Source: (2003) Master's thesis, Faculty of Social Work, University of Calgary, Canada.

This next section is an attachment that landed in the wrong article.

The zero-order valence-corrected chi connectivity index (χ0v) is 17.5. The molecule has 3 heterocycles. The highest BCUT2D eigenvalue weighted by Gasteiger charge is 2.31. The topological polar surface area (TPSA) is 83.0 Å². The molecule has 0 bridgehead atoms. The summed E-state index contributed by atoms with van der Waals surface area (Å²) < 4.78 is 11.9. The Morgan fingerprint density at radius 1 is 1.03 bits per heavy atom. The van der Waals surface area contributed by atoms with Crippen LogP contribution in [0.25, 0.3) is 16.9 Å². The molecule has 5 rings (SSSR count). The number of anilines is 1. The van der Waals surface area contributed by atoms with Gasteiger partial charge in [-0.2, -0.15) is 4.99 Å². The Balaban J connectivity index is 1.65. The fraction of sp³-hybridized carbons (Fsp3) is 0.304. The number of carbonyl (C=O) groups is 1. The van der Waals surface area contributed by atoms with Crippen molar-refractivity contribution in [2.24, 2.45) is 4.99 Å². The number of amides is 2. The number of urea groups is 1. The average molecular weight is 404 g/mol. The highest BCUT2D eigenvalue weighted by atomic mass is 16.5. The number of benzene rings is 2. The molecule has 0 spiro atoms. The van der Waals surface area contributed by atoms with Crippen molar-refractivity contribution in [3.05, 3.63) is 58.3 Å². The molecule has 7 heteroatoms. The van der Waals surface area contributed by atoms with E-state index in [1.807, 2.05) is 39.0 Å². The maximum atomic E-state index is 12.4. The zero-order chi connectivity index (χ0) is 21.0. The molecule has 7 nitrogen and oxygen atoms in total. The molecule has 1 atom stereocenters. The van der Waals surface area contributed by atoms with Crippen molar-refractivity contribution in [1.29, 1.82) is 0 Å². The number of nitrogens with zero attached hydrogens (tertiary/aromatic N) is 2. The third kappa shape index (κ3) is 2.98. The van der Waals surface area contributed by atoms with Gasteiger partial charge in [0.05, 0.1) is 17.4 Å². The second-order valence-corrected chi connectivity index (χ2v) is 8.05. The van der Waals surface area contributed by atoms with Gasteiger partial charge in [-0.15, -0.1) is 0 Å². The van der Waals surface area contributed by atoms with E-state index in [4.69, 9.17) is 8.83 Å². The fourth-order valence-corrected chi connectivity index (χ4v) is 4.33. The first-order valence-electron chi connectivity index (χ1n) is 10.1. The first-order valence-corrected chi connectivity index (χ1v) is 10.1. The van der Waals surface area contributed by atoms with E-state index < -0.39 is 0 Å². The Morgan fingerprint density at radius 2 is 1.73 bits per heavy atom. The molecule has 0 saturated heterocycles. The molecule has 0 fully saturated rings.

Variation exists among both professional groups and the general public as to the definition of youth crimes, contributors to youth crime and the best approaches to resolve this problem. Throughout history, the government has altered its legislation several times in an attempt to address concerns surrounding youth involved in illegal and deviant activity. On April 1, 2003, the implementation of the Youth Criminal Justice Act will replace the Young Offenders Act (Canada) in a continual attempt to address the ongoing concerns surrounding youth crime. What is emphasized in this new legislation is the attention placed on severe penalty for habitual offenders, while also allowing those youth with previous minimal involvement new opportunity to access court diversion programs. Youth Justice Committees are identified as encompassing the spirit of restorative justice and described as the foundation for the questions posed in this research surrounding profiles of youth that attend Youth Justice Committees and their reoffending behaviours. The purpose of this study was to generate information that could be shared with community groups who are interested in adopting similar models, and to those who wish toe examine recidivism rates of youth or ascertain the advantages of using this model as an alternative to the formal court process. A secondary data analysis was employed to explore research questions on recidivism rates of youth that participated in a Youth Justice Committee agreement. A total 248 youth records were recorded for the purpose of the research study. Author's abstract. (excerpt)